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Good Defensive Patents Are Bad Patents

July 28th, 2011 · 35 Comments

Ron Bailey writes about last weekend’s excellent Planet Money story “When Patents Attack,” which focuses on the enormous market in “defensive” patents, purchased as a kind of retaliatory hedge against lawsuits from other technology companies:

In early July, the bankrupt tech company Nortel put its 6,000 patents up for auction as part of a liquidation. A bidding war broke out among Silicon Valley powerhouses. Google said it wanted the patents purely to defend against lawsuits and it was willing to spend over $3 billion to get them. That wasn’t enough, though.

The portfolio eventually sold to Apple and a consortium of other tech companies including Microsoft and Ericsson. The price tag: $4.5 billion dollars. Five times the opening bid. More than double what most people involved were expecting. The largest patent auction in history.

That’s $4.5 billion on patents that these companies almost certainly don’t want for their technical secrets. That $4.5 billion won’t build anything new, won’t bring new products to the shelves, won’t open up new factories that can hire people who need jobs. That’s $4.5 billion dollars that adds to the price of every product these companies sell you. That’s $4.5 billion dollars buying arms for an ongoing patent war.

Perhaps this is an obvious point, but it’s worth dragging it out explicitly: The very existence of such massive trade in “defensive patents” is, in itself, pretty strong evidence that there’s something systematically quite wrong with the American patent system—because a patent that’s useful for “defensive” purposes is very likely to be a bad patent.

As everyone acknowledges, there’s a large deadweight loss involved in the creation of any patent system (and intellectual property more generally), because it prevents people from making free use of an intrinsically non-rivalrous good: Information. The static loss is, in theory, supposed to be outweighed by a dynamic gain: The incentives created by the patent system lead to the creation of new inventions that would never have existed but for the inventor’s ability to fully internalize the value of that invention.

But now think about how defensive patents work. Companies aren’t buying them—or buying into the services of companies like Intellectual Ventures—because they provide otherwise unavailable technical insights. The point, rather, is to acquire (or have access to) a bundle of patents that any potential litigant who sues you is likely to be “infringing” in their own products. Like nuclear weapons, the point is not to actually use them—but only to be able to threaten to use them if anyone else should deploy theirs against you.

This only works, however, if other companies are almost certain to have independently come up with the same idea. A patent that is truly so original that somebody else wouldn’t arrive at the same solution by applying normal engineering skill is useless as a defensive patent. You can’t threaten someone with a countersuit if your idea is so brilliant that your opponents—because they didn’t think of it—haven’t incorporated it in their technology. The ideal defensive patent, by contrast, is the most obvious one you can get the U.S. Patent Office to sign off on—one that competitors are likely to unwittingly “infringe,” not realizing they’ve made themselves vulnerable to legal counterattack, because it’s simply the solution a good, smart engineer trying to solve a particular problem would naturally come up with.

Needless to say, every patent granted for an idea that any number of suitably skilled engineers could have (and would have, and did) come up with is a patent that probably shouldn’t be granted—a pure deadweight loss that’s actually compounded by the squandering of resources on the “arms race,” with no compensating dynamic gain. Actually, there’s probably a dynamic loss: You end up creating a huge incentive for smart and skilled people to spend their time and energy not coming up with a brilliant idea that nobody else would have, but instead trying to be the first to put on paper ideas that are obvious (to a properly trained and up-to-date person) but haven’t been locked down yet—the solution, again, that almost any professional would have come up with once they were actually trying to implement the relevant technology. A sector where investment in defensive patents is so massive, then, is a sector where—even if some of them do genuinely add value—patents are probably doing more harm than good on net.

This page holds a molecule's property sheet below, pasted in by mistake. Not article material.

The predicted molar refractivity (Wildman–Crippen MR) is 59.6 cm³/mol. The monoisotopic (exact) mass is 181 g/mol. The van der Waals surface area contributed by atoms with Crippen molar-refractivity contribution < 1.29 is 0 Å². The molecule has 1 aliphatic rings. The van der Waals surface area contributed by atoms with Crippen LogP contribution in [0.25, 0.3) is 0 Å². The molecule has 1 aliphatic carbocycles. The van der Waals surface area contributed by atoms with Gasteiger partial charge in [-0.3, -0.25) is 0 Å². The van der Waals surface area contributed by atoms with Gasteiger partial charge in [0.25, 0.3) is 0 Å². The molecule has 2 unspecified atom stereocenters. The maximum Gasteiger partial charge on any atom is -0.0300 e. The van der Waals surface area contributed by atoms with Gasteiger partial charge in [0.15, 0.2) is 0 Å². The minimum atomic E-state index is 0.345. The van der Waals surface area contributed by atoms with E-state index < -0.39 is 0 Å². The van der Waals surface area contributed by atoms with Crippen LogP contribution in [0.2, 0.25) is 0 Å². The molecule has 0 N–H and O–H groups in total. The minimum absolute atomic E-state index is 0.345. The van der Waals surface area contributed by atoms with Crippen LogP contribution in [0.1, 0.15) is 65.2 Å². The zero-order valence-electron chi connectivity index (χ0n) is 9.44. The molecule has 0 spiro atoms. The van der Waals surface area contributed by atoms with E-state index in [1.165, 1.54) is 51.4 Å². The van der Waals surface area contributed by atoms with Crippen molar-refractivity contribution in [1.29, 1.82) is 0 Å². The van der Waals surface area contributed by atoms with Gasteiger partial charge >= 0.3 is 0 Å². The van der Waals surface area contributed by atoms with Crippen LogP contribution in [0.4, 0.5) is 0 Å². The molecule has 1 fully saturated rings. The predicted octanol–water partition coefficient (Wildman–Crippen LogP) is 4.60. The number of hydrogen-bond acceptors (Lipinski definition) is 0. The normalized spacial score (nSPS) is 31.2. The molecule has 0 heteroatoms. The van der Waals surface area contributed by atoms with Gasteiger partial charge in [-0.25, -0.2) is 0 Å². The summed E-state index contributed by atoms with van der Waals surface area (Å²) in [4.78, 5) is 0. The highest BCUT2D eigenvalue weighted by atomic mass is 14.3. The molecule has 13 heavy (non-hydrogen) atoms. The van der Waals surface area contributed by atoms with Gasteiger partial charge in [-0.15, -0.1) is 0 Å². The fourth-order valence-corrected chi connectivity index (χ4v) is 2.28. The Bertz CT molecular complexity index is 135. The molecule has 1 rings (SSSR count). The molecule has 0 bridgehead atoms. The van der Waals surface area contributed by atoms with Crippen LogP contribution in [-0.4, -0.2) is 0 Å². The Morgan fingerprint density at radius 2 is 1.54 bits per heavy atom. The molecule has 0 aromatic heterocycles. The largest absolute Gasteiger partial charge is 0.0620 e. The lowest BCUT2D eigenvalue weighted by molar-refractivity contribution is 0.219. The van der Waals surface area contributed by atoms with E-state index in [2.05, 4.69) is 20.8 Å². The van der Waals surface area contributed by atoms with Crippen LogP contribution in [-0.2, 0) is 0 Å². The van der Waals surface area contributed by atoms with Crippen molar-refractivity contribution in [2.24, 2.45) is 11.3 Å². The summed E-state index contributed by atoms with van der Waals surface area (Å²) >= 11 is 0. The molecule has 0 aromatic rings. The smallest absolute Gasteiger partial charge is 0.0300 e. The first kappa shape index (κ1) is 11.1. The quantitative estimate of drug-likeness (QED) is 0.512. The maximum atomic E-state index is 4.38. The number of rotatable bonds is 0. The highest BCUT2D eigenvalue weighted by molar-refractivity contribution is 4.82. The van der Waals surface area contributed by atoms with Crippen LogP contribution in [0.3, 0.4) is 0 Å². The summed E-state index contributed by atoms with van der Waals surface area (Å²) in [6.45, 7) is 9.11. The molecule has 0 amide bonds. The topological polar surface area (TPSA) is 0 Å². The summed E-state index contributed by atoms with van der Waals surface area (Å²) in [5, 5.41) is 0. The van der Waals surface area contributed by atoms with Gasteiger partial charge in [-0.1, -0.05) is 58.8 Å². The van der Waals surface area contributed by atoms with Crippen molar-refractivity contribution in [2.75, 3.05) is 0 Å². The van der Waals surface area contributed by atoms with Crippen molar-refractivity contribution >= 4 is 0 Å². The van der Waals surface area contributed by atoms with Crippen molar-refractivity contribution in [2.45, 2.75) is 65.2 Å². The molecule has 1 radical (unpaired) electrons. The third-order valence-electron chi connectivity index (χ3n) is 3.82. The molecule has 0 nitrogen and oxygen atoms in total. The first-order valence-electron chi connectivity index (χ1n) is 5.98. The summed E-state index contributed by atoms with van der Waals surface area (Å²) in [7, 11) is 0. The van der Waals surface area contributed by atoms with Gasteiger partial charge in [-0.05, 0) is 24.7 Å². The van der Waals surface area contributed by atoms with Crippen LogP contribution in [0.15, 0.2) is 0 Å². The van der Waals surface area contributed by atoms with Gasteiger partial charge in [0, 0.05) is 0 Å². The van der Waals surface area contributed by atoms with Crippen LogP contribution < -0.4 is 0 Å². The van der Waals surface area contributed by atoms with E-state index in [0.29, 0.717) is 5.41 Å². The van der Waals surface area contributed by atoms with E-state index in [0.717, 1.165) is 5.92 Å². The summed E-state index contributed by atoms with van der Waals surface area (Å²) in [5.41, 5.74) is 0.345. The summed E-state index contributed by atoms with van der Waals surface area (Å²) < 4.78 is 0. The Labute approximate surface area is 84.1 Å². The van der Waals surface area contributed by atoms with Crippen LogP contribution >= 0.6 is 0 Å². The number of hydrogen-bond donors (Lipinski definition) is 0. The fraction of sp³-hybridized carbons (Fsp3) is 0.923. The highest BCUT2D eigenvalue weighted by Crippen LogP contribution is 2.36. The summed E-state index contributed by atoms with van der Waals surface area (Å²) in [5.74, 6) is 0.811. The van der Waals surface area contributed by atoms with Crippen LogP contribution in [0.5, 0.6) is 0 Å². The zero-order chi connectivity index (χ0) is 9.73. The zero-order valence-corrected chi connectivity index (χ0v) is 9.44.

Update: Conveniently, via Techdirt, some empirical support for this idea comes in a new paper by Stanford law prof Mark Lemley. Rather than being produced by a lone genius who must be granted a monopoly to encourage creation of a benefit we’d otherwise do without, major innovations are typically independently arrived at by many people or groups nearly simultaneously. They are, as the saying goes, ideas whose time had come.

Tags: Economics · Law · Tech and Tech Policy


       

 

35 responses so far ↓

  • 1 Scott Francis // Jul 28, 2011 at 11:21 pm

    the logical follow-up to your last paragraph is: money and time your company spends on acquiring defensive patents is, by definition, money and time not spent on innovation.

    well spoken.

  • 2 Well written post about one reason why software patents are inherently bad | Selfelected // Jul 29, 2011 at 10:33 am

    [...] http://www.juliansanchez.com/2011/07/28/good-defensive-patents-are-bad-patents/ [...]

  • 3 EverClassify // Jul 29, 2011 at 1:34 pm

    The immense volume of patent law scares by it overwhelming nature, that anything you code, no matter how basic and rudimentary its function or process is to another process, has probably got a patent behind it.

  • 4 asdf // Jul 29, 2011 at 1:38 pm

    You made the logical leap that the “infringer” didn’t search through the patent library to find a “non-obvious” solution to the problem.

  • 5 Noah Yetter // Jul 29, 2011 at 1:44 pm

    “…it’s simply the solution a good, smart engineer trying to solve a particular problem would naturally come up with.”

    Every software patent has this characteristic.

    Every.
    Single.
    One.

  • 6 Noah Yetter // Jul 29, 2011 at 1:46 pm

    “You made the logical leap that the “infringer” didn’t search through the patent library to find a “non-obvious” solution to the problem.”